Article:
PhD Research, Newcastle University

PhD Research, Newcastle University

To find ways of preventing or curing chicken coccidiosis without using in-feed drugs which render products unhealthy for human consumption

Unfortunately, this project was not successful

Coccidiosis, caused by Eimeria species, is the most important disease plaguing the poultry industry in the world today. Symptoms of include anorexia and malabsorption of nutrients leading to reduced weight gain. Current coccidiosis control measures involve the use of in-feed anti-coccidia drugs and vaccines which are not sustainable. Development of drug resistance, lack of cross-species protection for Eimeria vaccines, and the fact that using multiple species vaccine can cause lesions that may predispose birds to other infections.

Even of greater concern are public health issues relating to the fact that in-feed drugs do leave deposits in broiler tissue that may become toxic to humans consuming broiler meat. Therefore, my research focuses on having a deeper understanding of coccidia infections in broilers to help the development of control measures that do not rely on or minimizes, at the least possible, the use of in-feed anti-coccidia drugs.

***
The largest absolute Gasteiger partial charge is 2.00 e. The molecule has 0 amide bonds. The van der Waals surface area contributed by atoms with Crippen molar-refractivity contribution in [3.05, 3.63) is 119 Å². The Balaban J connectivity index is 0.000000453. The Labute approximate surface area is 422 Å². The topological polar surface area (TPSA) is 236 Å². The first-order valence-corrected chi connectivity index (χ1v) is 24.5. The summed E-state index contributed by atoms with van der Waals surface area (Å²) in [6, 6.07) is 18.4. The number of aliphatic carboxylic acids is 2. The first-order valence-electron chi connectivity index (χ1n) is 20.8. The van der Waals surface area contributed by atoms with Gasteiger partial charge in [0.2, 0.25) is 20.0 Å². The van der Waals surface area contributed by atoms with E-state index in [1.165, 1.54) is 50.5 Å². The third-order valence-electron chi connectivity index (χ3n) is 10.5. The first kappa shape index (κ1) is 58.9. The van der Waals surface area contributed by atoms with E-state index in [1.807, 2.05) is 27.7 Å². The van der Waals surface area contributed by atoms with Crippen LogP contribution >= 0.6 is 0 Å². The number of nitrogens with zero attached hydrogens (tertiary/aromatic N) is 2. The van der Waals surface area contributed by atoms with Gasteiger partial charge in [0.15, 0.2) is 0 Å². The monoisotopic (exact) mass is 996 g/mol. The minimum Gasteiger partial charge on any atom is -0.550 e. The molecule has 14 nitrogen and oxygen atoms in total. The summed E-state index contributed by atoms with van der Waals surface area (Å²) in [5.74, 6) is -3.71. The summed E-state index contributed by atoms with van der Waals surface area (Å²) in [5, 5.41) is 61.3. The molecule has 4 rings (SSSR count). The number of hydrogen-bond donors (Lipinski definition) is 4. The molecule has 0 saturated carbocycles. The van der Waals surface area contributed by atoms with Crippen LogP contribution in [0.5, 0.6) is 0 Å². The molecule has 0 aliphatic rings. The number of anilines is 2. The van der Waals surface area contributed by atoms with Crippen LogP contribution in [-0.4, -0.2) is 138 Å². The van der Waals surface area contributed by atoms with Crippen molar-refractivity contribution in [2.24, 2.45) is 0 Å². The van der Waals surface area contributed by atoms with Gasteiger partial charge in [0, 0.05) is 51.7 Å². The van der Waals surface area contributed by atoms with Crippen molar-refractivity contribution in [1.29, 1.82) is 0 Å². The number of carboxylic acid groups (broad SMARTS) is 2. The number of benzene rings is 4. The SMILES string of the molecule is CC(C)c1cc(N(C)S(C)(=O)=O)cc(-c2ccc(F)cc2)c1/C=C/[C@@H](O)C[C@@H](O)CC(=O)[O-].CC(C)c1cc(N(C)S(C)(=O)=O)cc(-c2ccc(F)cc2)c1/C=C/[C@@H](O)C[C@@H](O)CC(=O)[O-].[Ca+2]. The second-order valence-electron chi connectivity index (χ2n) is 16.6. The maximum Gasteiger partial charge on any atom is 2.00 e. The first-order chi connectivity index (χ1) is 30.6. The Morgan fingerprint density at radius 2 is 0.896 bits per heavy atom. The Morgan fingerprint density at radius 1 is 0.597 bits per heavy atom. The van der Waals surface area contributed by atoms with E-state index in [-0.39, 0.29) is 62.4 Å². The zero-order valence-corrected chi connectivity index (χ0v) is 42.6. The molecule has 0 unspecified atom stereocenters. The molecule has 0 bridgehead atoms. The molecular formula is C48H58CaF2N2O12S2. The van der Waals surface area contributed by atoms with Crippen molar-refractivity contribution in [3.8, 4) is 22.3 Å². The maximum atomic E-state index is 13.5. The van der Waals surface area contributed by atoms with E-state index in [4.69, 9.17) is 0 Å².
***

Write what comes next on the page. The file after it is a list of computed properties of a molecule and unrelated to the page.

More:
Experiments I have conducted so far investigated how selection for improved performance traits in modern broilers affect their resistance and tolerance to coccidia infection, the effects of coccidiosis on broiler bone development and whether manipulating dietary vitamin D, Calcium and Phosphorus can help to improve skeletal integrity for coccidia-infected broilers.

Results suggest that resistance and tolerance to coccidia infection is not impaired by selection for improved performance traits in broilers, neither is skeletal development penalised to a higher degree for fast than slow growing broilers. Although slow growing broilers compared to fast generally show higher bone quality but the impact of coccidia infection in relation to body weight was similar for both genotypes. Results also revealed that the source and level of vitamin D is important for broiler performance and bone mineralization during coccidia infection.

The next experimental trial i want to conduct for which I require funding will examine whether or not reducing early growth rate for modern fast growing broilers can improve bone mineralization and limit penalties on skeletal development in the face of coccidia infection will be investigated. Knowledge of these should help the development of better control measures for this important disease.